DC: We obviously need a more balanced approach; there are enormous piles of wood on Crown land that didn’t make it to the mills before they shut down this spring that are now just rotting, yet we are still clearcutting into oblivion.
So, yes, private woodlot owners can’t thrive when this Crown land wood is being liquidated at such a pace… Other entities such as Woodscamp cant make a go of it here under the current economic climate, the Community Forest is struggling. We need change. The ecological issues are being ignored; we all lose including the trout and salmon in the streams, nesting songbirds, slowly starving displaced wildlife are becoming refugees on these barren landscapes. We need to be focussing on the answers.
This independent review I hope will look at some of the obvious solutions. Tourism for example produces 15X more revenues than our three primary Nova Scotia industries combined. In 2013 according to the Corporate Research Associates, forestry produced 55 million dollars in revenue, whereas tourism produced 823 million in revenue. So why not concentrate on Nova Scotia’s natural beauty and her natural resources and forests… the Wentworth Valley doesn’t need to be clearcut when it can make up to 15 X more profit from tourism than forestry. Tourism is an enabler.
PD: You say that animals are starving. Can that be clearly linked to clearcuts?
DC: Absoutely. Partial cutting.. is a smokescreen. We should be doing partial cuts in our Acadian forests, but most end up being uniform shelterwoods which is a fancy term for 2-stage clearcuts; they harvest part of the wood, and 5-6 maybe up 10 years later they harvest the rest. So if you are a flying squirrel you.. have lost your habitat and your food source; wildlife are displaced, they become refugees.
[As it was approaching the time for the 8 a.m. news, the interview had to be curtailed; PD thanked Donna Crossland for the interview]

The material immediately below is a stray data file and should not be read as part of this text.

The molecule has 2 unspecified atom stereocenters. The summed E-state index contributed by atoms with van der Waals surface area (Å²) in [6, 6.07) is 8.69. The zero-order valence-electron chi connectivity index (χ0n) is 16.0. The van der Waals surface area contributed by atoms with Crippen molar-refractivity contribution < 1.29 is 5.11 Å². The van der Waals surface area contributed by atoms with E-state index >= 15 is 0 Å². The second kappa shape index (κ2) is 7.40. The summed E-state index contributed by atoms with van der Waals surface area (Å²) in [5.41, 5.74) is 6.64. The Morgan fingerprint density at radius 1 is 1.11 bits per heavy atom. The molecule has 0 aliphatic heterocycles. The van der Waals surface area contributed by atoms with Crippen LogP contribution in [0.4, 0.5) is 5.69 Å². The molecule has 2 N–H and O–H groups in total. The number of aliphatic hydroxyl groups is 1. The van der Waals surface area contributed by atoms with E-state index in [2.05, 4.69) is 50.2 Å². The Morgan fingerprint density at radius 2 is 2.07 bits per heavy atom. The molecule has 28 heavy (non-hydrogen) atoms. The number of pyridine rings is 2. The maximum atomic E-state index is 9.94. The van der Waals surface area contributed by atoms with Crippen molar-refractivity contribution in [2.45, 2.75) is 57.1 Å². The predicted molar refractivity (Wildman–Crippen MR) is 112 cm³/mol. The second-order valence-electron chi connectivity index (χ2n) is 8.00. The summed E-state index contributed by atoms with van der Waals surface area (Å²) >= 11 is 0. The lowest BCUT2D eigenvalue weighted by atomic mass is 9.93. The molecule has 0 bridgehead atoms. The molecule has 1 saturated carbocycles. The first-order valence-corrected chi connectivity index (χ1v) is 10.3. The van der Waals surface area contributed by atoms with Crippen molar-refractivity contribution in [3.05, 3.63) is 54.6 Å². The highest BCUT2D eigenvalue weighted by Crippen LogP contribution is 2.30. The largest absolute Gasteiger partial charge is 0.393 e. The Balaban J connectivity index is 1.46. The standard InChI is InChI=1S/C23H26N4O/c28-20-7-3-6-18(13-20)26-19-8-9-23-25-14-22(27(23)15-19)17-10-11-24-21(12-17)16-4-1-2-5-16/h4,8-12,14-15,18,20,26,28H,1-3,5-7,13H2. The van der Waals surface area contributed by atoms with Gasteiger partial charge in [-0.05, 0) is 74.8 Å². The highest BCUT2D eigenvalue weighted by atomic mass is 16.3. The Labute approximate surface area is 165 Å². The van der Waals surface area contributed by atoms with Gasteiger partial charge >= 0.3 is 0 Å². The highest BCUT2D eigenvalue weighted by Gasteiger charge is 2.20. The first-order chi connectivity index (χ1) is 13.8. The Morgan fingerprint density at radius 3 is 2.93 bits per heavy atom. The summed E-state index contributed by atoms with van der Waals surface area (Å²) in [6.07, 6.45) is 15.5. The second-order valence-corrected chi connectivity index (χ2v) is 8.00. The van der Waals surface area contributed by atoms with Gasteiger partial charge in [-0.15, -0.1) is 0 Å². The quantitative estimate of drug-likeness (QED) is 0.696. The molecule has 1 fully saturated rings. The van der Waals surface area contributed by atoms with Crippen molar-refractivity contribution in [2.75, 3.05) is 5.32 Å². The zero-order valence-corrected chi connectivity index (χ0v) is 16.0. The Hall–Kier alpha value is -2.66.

PD: DC is with the Healthy Forest Coalition. She also an employee with Parks Canada but she is not speaking on behalf of PC today.
Ms Crossland said that tourism brings in 15X the revenue of forestry which I wondered about. It’s hard to find straight-forward stats in the public domain that compare the two sectors but it is clear from some figures that I could find that tourism generates several fold more tax revenue and employment than forestry:
Regardless, I think the point that Ms Crossland wanted to make is that it is only clearcut/even-aged management forestry that is in conflict with tourism; forests managed to maintain a multi-aged, mixed Acadian forest are not in conflict with tourism.
In 2016, tourism was valued at $2.6 billion (1.5 from out of province), directly and indirectly. 1
In 2015, Forestry was valued at $2.1 billion, directly and indirectly. 2
In 2010 (when it was valued at 2.02 billion) tourism generated $261 million dollars in federal and provincial taxes; and created 34,400 jobs directly and indirectly. 3
In 2015, the Nova Scotia forest products industry generated a total of: $49 million in taxes on goods and services purchased, $30 million in provincial and federal income taxes and created 11,500 jobs directly and indirectly. 1
1. Tourism NS, Record-setting Tourism Numbers for Nova Scotia in 2016
2. Forest Nova Scotia Economic Impact Report – Gardner Pinfold (Jan 2017)
3. Tourism NS: Nova Scotia’s Visitor Economy – 2010
There may be other economic tradeoffs with clearcut/even-aged management forestry, e.g. according to the Forest Nova Scotia Economic Impact Report, Fishing, Hunting and Trapping generate approx. $530 million in GDP, compared to approx. $425 million in forest products.
If we reduced clearcutting substantially we could lose some revenue over the short term. However, it’s predictable as well, that if we don’t reduce clearcutting, we will lose revenue in other sectors over the longer term, in addition to many other benefits afforded by a healthy Acadian forest.